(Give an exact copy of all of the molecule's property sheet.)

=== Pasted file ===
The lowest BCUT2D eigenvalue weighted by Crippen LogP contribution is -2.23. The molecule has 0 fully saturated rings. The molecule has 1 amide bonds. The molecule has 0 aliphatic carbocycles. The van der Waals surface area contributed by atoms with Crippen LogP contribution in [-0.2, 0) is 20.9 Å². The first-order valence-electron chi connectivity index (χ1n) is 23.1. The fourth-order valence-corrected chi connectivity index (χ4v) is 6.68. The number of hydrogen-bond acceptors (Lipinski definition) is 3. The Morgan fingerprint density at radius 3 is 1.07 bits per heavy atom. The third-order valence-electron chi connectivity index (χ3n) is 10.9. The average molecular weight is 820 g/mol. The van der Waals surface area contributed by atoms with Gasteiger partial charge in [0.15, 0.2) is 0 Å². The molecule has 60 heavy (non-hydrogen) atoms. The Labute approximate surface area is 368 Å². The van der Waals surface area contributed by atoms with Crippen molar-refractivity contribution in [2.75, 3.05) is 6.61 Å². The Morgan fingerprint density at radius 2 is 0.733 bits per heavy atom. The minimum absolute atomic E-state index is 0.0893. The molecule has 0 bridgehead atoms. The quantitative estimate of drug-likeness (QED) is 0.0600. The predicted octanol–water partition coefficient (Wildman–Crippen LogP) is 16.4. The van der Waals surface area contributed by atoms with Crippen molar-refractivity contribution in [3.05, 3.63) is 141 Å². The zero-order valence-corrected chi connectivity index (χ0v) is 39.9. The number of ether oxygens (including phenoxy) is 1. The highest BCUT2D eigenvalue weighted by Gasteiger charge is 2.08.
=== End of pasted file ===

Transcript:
The lowest BCUT2D eigenvalue weighted by Crippen LogP contribution is -2.23. The molecule has 0 fully saturated rings. The molecule has 1 amide bonds. The molecule has 0 aliphatic carbocycles. The van der Waals surface area contributed by atoms with Crippen LogP contribution in [-0.2, 0) is 20.9 Å². The first-order valence-electron chi connectivity index (χ1n) is 23.1. The fourth-order valence-corrected chi connectivity index (χ4v) is 6.68. The number of hydrogen-bond acceptors (Lipinski definition) is 3. The Morgan fingerprint density at radius 3 is 1.07 bits per heavy atom. The third-order valence-electron chi connectivity index (χ3n) is 10.9. The average molecular weight is 820 g/mol. The van der Waals surface area contributed by atoms with Gasteiger partial charge in [0.15, 0.2) is 0 Å². The molecule has 60 heavy (non-hydrogen) atoms. The Labute approximate surface area is 368 Å². The van der Waals surface area contributed by atoms with Crippen molar-refractivity contribution in [2.75, 3.05) is 6.61 Å². The Morgan fingerprint density at radius 2 is 0.733 bits per heavy atom. The minimum absolute atomic E-state index is 0.0893. The molecule has 0 bridgehead atoms. The quantitative estimate of drug-likeness (QED) is 0.0600. The predicted octanol–water partition coefficient (Wildman–Crippen LogP) is 16.4. The van der Waals surface area contributed by atoms with Crippen molar-refractivity contribution in [3.05, 3.63) is 141 Å². The zero-order valence-corrected chi connectivity index (χ0v) is 39.9. The number of ether oxygens (including phenoxy) is 1. The highest BCUT2D eigenvalue weighted by Gasteiger charge is 2.08.